DAVE NORBERT has worked with sailboats since he was a child; he's good with his hands. John Full didn't work with sailboats until he grew up, but he's good with his hands, too.

Together they are building a boat that should be very good for all the hads who sail her.

In a shed thee very good for all the hands who sail her.

In a shed thebert and Full are spending their leisure time - something like 30 hours a week apiece - building a ketch-rigged 55-foot fiberglass sailboat. Two years from now they hope to have it ready to sail; three years from now they hope to sail it to the Caribbean; and some undetermined years from now they hope to sail it around the world.

The roots of the project trace back to the days when Norbert's father ran a marina in upstate New York. Norbert learned to like what he saw. Later he spent seven years in the Coast Guard and learned to like what he looked after.

About five years ago he began to put aside money for a boat and talked Full into a full partnership. In the beginning the partners looked around for a good used boat, but in the course of their travels they discovered that more than a few people, none of whom seemed any more capable than they, were building their own.

They decided to go that route, reasoning that self-construction would save so much money that they would end up with a much grander vessel than they had originally hoped for.

Both men deny their project requires any terribly sophisticated skills. Norbert, 37, a government telecommunications specialist, said the comparatively simple electrical circuitry and install the engine. And Full, 34, a UPI photographer whose father was a carpenter, figures to perform adequately with the wood and the fiberglass.

Both men insist that the requirements for manual dexterity are outpaced by the need for patience.

"We have a timetable for the overall project," Full said, "but you can't have one for every little job. We never rush anything. Take the transom, for example. It took us two weeks to do that. It's got compound curves that have to be put into wood and, believe me, it was frustrating figuring it out."

So absorbed are the two in the project that they feel guilty if they take a day off. Both work night shifts in their regular jobs, both say they can get along on six hours of sleep and both have decided to forego for awhile the wasteful pleasures that fill most lives. They show up at their shed at about 9:30 in the morning and go steadily for five straight hours.

Their labor so far has produced the framework for the hull. Soon the frame will be covered with foot-wide strips of C-Flex - parallel fiberglass rods encased at half-inch intervals in fiberglass cloth. Resin will be applied to set the fiberglass. Then additional fiberglass will be affixed to the first layer so that eventually the hull will be an inch thick from the keel to the water line and about a half-inch thick from the water line to the deck.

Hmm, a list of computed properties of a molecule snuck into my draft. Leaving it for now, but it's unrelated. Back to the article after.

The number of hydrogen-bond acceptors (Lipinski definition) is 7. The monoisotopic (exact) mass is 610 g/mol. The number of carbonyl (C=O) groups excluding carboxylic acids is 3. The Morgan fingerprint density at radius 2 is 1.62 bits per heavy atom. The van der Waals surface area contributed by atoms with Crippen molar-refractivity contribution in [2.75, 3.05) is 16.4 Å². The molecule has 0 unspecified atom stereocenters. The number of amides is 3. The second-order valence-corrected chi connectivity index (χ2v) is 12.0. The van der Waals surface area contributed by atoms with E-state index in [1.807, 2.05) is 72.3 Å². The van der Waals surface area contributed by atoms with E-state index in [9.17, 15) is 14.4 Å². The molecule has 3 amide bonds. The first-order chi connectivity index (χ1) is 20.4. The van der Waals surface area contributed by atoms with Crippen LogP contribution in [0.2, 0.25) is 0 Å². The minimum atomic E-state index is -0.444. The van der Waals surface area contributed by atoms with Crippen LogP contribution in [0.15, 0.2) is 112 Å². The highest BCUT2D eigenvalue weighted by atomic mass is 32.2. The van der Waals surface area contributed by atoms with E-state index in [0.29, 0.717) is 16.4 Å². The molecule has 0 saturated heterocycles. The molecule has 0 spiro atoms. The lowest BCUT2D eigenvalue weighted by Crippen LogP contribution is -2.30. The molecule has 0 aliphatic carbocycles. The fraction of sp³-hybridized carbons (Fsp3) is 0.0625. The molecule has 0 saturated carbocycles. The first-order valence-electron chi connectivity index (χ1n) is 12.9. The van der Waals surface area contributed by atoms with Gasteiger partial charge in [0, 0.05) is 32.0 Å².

Except for the transom, all the internal wooden framework will be discarded when the hull is completed.

The partners are committing themselves to spending up to $50,000 in materials and equipment.

One costly item is the 20,000 pounds of lead ballast needed for the keel. "If we went out and bought it a retail," said Norbert, "we would have to pay maybe 24 cents a pound, which means about $5,000. We've discovered that the lead plate hospitals use to shield radioactive materials eventually loses its shielding capability without becoming radioactive itself. It sells for about 15 cents a pound.

"We wish we could use beer cans for ballast because a lot of them get emptied around here in the course of a day's work."

Such items and the value of their own labor add up in a hurry. When the 46,000-pound craft is finished the partners think they'll have something a boat manufacturer would have to price at $150,000.

In spite of their intense determination to see their project through, Norbert and Full are never too busy to talk about it.

"Saturday, in particular, is our public relations day," Full said. "We're usually happy to shoot the breeze with visitors who are interested in building their own boats. We've got people coming down here who know more about what we're doing than we do - and if we take time to chat, some of them will probably give us answers to questions we have ourselves."

Getting there is easy. Head east on Duke Street to the dead end at the Potomac River. The second building to the north - an aluminum structure painted bright blue - is where the great boat is slowly growing.

Since creation of that sort is very thirsty work, a gift of a few cans of beer might not be a bad idea. It will probably lead to a guided tour - which may even inspire the visitor to the same dream that possesses Norbert and Full.